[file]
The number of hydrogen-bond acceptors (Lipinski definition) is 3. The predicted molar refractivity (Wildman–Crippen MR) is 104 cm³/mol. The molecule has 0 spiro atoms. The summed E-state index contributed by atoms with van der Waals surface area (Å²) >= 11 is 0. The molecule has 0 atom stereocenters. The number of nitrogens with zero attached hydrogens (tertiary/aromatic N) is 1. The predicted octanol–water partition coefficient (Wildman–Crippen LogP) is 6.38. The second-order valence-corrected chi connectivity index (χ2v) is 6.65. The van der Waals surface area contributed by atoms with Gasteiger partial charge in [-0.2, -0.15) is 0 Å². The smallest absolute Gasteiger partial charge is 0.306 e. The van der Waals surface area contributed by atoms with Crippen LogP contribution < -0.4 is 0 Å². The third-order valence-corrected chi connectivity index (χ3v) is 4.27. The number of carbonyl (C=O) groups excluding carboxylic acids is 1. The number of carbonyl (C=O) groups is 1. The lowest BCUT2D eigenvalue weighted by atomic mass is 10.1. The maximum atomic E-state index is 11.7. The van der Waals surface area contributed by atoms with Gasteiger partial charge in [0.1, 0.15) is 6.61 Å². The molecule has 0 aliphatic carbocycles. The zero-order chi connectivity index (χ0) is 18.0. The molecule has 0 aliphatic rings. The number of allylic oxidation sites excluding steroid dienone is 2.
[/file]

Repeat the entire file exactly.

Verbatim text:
The number of hydrogen-bond acceptors (Lipinski definition) is 3. The predicted molar refractivity (Wildman–Crippen MR) is 104 cm³/mol. The molecule has 0 spiro atoms. The summed E-state index contributed by atoms with van der Waals surface area (Å²) >= 11 is 0. The molecule has 0 atom stereocenters. The number of nitrogens with zero attached hydrogens (tertiary/aromatic N) is 1. The predicted octanol–water partition coefficient (Wildman–Crippen LogP) is 6.38. The second-order valence-corrected chi connectivity index (χ2v) is 6.65. The van der Waals surface area contributed by atoms with Gasteiger partial charge in [-0.2, -0.15) is 0 Å². The smallest absolute Gasteiger partial charge is 0.306 e. The van der Waals surface area contributed by atoms with Crippen LogP contribution < -0.4 is 0 Å². The third-order valence-corrected chi connectivity index (χ3v) is 4.27. The number of carbonyl (C=O) groups excluding carboxylic acids is 1. The number of carbonyl (C=O) groups is 1. The lowest BCUT2D eigenvalue weighted by atomic mass is 10.1. The maximum atomic E-state index is 11.7. The van der Waals surface area contributed by atoms with Gasteiger partial charge in [0.1, 0.15) is 6.61 Å². The molecule has 0 aliphatic carbocycles. The zero-order chi connectivity index (χ0) is 18.0. The molecule has 0 aliphatic rings. The number of allylic oxidation sites excluding steroid dienone is 2.